Then I use gcc as a compiler, and OpenOCD to control the jtag.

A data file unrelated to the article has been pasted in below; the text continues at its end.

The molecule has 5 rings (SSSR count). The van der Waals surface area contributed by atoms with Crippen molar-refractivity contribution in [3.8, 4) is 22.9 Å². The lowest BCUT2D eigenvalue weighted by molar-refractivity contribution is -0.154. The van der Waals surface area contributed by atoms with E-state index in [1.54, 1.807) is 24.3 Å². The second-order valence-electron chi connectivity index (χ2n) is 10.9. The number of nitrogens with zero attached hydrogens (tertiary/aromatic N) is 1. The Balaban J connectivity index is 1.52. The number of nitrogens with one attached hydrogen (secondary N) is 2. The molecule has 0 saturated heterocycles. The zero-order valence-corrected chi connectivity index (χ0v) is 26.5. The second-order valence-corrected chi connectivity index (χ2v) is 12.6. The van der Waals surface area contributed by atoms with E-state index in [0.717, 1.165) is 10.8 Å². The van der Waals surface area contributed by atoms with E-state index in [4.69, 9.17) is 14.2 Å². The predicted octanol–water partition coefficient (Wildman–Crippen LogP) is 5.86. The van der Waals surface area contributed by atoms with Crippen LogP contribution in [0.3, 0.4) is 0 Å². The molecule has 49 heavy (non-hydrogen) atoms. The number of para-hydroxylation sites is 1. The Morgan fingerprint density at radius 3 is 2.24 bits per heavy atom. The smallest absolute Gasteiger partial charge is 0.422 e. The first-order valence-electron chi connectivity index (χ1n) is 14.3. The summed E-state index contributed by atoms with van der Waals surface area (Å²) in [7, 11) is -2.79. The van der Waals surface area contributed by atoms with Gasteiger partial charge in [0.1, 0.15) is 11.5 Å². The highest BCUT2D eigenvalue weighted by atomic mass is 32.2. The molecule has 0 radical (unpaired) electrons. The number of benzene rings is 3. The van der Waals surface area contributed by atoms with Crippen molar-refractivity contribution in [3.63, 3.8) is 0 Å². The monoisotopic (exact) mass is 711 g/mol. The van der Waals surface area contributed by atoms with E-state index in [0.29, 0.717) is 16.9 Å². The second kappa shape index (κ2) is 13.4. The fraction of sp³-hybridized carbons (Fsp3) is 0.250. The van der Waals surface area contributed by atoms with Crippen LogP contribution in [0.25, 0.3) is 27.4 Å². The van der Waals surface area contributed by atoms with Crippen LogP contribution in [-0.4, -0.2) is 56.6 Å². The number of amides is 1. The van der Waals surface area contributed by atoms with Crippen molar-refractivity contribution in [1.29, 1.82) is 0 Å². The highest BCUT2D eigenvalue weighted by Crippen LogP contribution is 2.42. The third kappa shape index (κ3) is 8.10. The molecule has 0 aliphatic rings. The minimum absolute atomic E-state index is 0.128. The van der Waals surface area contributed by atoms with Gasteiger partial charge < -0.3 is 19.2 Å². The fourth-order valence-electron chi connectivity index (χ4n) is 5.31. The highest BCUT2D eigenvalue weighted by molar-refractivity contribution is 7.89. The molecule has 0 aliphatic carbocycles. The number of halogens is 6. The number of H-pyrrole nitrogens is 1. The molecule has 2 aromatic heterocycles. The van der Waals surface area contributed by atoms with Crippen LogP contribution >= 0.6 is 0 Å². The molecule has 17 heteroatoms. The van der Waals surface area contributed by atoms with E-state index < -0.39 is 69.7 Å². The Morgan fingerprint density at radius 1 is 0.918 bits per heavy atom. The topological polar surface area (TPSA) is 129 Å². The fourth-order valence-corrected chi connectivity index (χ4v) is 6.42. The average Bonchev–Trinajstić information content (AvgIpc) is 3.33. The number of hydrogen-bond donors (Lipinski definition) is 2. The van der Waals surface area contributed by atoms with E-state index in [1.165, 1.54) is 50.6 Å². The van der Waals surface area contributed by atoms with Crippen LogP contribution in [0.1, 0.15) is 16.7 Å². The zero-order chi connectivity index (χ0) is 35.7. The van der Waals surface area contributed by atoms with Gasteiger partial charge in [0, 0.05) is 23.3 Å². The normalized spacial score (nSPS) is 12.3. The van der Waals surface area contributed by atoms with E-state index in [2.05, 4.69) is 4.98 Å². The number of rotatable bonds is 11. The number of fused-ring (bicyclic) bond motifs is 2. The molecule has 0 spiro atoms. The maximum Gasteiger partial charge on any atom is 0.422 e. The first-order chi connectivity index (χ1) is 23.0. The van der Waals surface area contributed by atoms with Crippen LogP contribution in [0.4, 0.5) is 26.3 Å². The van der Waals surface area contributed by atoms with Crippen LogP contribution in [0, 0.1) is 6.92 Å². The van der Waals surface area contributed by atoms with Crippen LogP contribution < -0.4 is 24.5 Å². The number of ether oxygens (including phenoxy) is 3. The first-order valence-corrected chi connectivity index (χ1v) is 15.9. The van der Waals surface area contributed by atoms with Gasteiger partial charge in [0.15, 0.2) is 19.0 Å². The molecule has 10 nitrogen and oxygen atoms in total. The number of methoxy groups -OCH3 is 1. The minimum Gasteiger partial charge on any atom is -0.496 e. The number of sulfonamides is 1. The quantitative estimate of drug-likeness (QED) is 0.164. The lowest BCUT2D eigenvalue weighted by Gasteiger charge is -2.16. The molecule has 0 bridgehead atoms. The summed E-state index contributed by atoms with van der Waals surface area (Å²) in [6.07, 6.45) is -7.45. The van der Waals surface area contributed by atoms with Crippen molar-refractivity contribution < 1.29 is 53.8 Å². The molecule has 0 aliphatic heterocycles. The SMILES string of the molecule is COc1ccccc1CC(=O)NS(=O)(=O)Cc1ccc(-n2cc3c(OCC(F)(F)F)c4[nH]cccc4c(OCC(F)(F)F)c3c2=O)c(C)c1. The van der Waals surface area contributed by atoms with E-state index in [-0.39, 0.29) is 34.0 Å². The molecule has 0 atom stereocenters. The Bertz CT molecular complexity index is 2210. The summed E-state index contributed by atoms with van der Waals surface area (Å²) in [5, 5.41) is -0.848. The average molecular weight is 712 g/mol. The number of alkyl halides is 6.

dsPIC33F and PIC24: Microchip has a family of 16-bit, 40 MIPS microcontrollers called dsPIC33F which combine their PIC24F instruction set and peripherals with DSP features such as two 40-bit accumulators with rounding and saturation options; single-cycle multiply and accumulate; and up to ±16-bit shifts for up to 40-bit data. Prices are low (as low as $2 in volume). One thing I like about Microchip microcontrollers is many of their devices are available in DIP packages which are ideal for breadboarding. I have used one of these in a project where I needed to decode DTMF signals; it was more cost-effective than a dedicated DTMF decoder hardware solution. A PIC24 is used in the amazing uWatch, "The world's most powerful (and only!) programmable RPN/Algebraic scientific calculator watch". • Big vote for the pic24 series. You don't see nearly as much online for them as the 8 bit pics but they are faster, more powerful and easier to use and don't cost any more than the 8 bit ones of similar spec. – John Burton Jun 28 '10 at 8:05 Cypress PSoC1 (CY8C29466) has a simple 8-bit CPU core surrounded by FPGA-like digital and analog blocks. It has both analog inputs and analog outputs. Many projects that would require a bunch of external parts with any other microcontroller -- op-amps, PGAs, etc. -- can be done with a single PSoC chip. Lots of computer mice use a PSoC1. For example, it can decode DTMF tones coming in one input pin, and directly generate independent analog DTMF signals on two output pins -- true analog, not PWM. The digital and analog blocks can be set up to do things completely independently of the core -- and therefore with guaranteed fixed response time, even if the CPU is busy handling some interrupt during that time. Fairly low power. Comes in both DIP and SMT packages. The 8-bit, 24 MHz core is roughly equivalent to the PIC16F core, quirky bank-switching and all. Proprietary C compilers are available, but GCC is unlikely to ever be ported to either one. The "Gainer.cc" project programs PSoC1-based systems using Processing over a USB cable, very similar to the later "Arduino" project. The http://www.psocdeveloper.com/ forum is friendly. There are some utilities available for doing development on Linux: http://m8cutils.sourceforge.net/ . • PSoC1 drives me insane. The new PSoC3s, however, are awesome. – Rocketmagnet Oct 14 '11 at 13:42 Freescale HCS08 micros are direct competitors to PIC10-18s and AVRs, generally of lower-cost but still with a fairly rich peripheral set. Their library of app notes and reference material is quite good. Their CodeWarrior IDE (free compiler for up to 32k code) includes some useful "Device Initialization" libraries for a GUI-driven approach to flipping bits, and a more advanced "Processor Expert" which can generate higher level drivers for peripherals. You are not obligated to use either, and can simply do everything in straight C code if desired. TI TMS320F28xx series of DSPs. Target market Motor control and digitally-controlled power converters: they have very flexible PWM peripherals and fast ADCs. Hardware These DSPs have two major drawbacks: • More complex to setup -- the linker files and all the registers (memory wait states, etc.) have too many options and you really have to know what you're doing to make sure you're doing it right • Needs two power supply voltages, 3.3V for I/O and peripherals, and 1.8-1.9V for the DSP core. Development tools Real-time debugging through JTAG port, using Code Composer v4 (Eclipse-based!!!). Supported by MatLAB simulink for automatic code generation (no programming experience required) TI's DSPs used to be really expensive to prototype because you needed a$1500 real-time-debugging pod (JTAG adapter), but the price of that has come way down (there's an inexpensive one for $150-200) and they sell eval boards with built-in JTAG adapters. • An interesting thing about these is that each individually numbered memory address holds a 16 bit word. – JustJeff Jun 18 '10 at 22:37 • 16-bit ​​​​​​byte? – Nick T Dec 21 '10 at 18:26 XMOS makes a range of very powerful 32-bit parallel processing chips (1600 MIPS from four cores with 32 hardware threads). They are fast enough to do high-speed USB and Ethernet in software. Their tools are very good, the chips are superb, they are reasonably priced (they start at$7.50), and the people there are very helpful. They have two very good support forums; one is run by the company, the other is independent.